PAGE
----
Weather presenter Carol Kirkwood entertains the Queen at WI meeting in Sandringham

The Queen was entertained by a speech on the history of weather forecasting by BBC breakfast's Carol Kirkwood today, when she attended a Women's Institute meeting at a Norfolk village hall.

The 85-year-old monarch is the honorary president of Sandringham WI, which meets at West Newton Village Hall, and arrived by Range Rover just before 3pm wearing a dusky pink overcoat.

The sound of members singing the National Anthem could be heard outside as the Queen entered the village hall after being welcomed by WI chair Yvonne Browne.

After the Queen left two hours later, Mrs Browne said the monarch gave an address, telling members what she had been doing over the last year, before members performed a shortened version of Aladdin.

'We acknowledged the fact the Queen was in her Diamond Jubilee year by giving her a present,' said Mrs Browne, who has been a member of the WI since 1991.

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'But I can't say what we got her in case she hasn't opened it yet. What I can say is that it is unique and we hope she will like it.'

Smithdon High School student Marianna Mulligan, 15, and Daisy Greenacre, 16, who attends Springwood High School waited patiently in the cold to give the Queen some flowers after she left the meeting.

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Miss Mulligan, who lives next door to the village hall, said: 'I used to stand in the garden and watch the Queen go in and leave the village hall from the age of three.

'It's becoming quite a tradition for me now because I used and it's something I really look forward to every year.

'Our chat was quite brief this year but I don't blame her because it was really cold. She asked me if the flowers were for me and I said yes and gave them to her.'

Ms Kirkwood, who also co-presents BBC One's The Great British Weather, admitted to having a few nerves before giving her speech this afternoon.

She said: 'Travelling up here I was very nervous because I've never had the honour of meeting the Queen but I was also really looking forward to it.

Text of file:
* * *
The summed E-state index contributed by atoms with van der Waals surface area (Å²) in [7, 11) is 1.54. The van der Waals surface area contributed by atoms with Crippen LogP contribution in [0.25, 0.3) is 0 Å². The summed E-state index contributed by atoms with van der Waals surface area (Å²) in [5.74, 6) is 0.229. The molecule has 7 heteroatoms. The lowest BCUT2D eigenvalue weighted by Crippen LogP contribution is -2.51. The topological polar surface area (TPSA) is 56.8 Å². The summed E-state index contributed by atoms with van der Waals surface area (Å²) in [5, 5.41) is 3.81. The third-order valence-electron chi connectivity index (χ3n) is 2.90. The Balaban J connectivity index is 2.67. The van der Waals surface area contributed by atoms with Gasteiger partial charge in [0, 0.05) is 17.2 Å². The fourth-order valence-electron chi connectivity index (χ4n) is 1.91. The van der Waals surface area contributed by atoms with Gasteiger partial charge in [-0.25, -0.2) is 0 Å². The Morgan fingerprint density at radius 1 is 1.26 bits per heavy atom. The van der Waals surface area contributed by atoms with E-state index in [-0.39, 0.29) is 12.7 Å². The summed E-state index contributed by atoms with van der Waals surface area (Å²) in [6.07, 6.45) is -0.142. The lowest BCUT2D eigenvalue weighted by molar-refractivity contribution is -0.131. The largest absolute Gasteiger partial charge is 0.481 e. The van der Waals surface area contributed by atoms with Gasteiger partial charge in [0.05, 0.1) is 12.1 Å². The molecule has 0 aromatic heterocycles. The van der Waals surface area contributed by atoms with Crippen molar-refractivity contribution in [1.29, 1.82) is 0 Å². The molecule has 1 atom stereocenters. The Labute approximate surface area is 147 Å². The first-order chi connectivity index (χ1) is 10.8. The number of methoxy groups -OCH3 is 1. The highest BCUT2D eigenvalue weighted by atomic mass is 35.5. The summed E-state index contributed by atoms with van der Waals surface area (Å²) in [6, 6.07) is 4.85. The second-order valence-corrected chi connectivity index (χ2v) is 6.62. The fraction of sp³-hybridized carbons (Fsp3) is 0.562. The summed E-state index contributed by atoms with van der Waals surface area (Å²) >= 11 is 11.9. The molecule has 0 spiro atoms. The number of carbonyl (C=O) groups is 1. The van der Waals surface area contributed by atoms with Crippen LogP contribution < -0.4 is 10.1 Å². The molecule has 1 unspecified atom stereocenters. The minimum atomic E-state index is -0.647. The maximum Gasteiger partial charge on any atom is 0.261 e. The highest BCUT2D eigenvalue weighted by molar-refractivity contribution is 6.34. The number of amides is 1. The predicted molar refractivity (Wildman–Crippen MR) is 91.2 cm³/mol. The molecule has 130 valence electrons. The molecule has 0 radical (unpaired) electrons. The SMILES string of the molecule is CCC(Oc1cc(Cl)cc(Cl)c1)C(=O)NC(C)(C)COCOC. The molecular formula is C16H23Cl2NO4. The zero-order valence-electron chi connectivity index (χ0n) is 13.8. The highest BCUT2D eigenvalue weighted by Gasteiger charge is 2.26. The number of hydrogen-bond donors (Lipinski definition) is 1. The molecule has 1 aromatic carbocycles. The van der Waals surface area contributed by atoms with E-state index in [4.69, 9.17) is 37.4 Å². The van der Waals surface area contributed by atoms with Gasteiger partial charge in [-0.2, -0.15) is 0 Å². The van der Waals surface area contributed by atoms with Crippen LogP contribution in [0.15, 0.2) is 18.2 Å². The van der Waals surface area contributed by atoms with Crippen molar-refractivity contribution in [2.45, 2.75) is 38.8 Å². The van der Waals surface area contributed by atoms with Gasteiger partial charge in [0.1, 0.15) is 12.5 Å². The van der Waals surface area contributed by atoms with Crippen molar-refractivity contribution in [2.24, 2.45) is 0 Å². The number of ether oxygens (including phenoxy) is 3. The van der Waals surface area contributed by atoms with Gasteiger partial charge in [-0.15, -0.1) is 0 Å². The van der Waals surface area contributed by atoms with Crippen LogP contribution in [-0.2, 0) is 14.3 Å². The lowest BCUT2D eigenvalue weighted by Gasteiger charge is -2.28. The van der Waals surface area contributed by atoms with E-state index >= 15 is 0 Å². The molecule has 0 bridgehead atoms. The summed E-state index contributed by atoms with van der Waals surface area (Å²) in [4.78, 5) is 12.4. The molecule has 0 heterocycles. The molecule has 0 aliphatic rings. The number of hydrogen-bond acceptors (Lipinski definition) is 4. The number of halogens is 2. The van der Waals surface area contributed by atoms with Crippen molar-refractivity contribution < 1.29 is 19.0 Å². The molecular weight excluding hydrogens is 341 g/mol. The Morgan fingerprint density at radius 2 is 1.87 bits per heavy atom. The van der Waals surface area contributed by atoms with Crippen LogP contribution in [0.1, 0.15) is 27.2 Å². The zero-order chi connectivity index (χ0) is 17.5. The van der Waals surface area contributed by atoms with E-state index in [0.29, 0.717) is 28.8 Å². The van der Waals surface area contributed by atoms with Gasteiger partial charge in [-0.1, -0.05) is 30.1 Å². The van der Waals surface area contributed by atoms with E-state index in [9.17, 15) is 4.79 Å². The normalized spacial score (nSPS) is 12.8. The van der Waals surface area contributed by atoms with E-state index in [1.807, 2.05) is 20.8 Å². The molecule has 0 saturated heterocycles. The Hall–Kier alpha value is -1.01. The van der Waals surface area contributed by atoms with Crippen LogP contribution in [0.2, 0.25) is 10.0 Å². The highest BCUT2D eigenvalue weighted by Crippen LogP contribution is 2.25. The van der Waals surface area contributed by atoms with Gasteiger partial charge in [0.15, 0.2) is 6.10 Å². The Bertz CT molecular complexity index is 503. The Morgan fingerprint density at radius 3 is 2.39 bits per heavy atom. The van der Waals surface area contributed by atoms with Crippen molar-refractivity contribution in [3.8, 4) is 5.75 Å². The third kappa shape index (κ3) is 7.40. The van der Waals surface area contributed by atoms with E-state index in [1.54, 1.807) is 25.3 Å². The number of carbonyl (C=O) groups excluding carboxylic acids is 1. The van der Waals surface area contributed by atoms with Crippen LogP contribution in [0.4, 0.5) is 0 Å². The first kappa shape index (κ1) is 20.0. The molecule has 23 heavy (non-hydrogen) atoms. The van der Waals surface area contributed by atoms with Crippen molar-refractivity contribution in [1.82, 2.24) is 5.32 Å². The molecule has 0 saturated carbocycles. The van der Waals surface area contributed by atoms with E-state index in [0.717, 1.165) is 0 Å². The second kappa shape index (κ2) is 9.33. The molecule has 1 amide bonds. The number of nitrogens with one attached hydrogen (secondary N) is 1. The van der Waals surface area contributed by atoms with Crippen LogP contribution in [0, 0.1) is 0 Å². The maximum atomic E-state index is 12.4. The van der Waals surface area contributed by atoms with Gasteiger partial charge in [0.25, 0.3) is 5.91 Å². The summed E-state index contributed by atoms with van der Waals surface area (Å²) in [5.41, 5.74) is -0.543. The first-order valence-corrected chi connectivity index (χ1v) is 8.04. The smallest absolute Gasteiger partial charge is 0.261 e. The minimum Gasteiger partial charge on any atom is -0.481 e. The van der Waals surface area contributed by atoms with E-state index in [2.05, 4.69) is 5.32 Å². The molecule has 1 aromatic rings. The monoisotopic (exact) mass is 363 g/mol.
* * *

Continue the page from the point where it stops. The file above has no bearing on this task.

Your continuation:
'My speech was about the history of weather forecasting because it's a subject I know a lot about. 'I also spoke about what it is like working at the BBC weather centre, what it's like on BBC breakfast and just funny things about presenting the weather.

'I still can't believe I was stood just a couple of yards in front of her giving my speech and that she laughed at some of the stories I told. She also asked me lots of questions about the weather - particularly about green screens which she seemed to be interested in.'

She added: 'The Queen was amazing. She is a very lovely lady and really funny as well. She was very encouraging about the WI and utterly charming.

'I have not stopped smiling since I have been here and I don't think I'll be able to sleep tonight because I still so excited.'

Ms Kirkwood admitted she was shocked after receiving her invitation to meet the Queen and give a talk at Sandringham.

She continued: 'It was all very modern. I received an e-mail which was followed up by a phone call and I just couldn't believe it.

'It was an yes from me straight away because to be invited to do something like this is a real honour and privilege.'

Mr Kirkwood, who is an ambassador for the Prince's Trust, later added: 'It isn't the first time I have met a member of the Royal family because I have given out Duke of Edinburgh awards at St James' Palace with Prince Edwards and the Duke of Edinburgh.'

The Queen attends a WI meeting each January, while spending Christmas and New Year at Sandringham.

There have been links between female Royals and the institute for almost a century.

Speaking to WI members previously, the Queen told them: 'In this time of change and uncertainty I think the WI's traditional values of playing your part through education and public debate are just as important as ever.

'By helping women to improve their lives and the lives of those around them, the WI is playing a valuable role in both the local community and nationally.'

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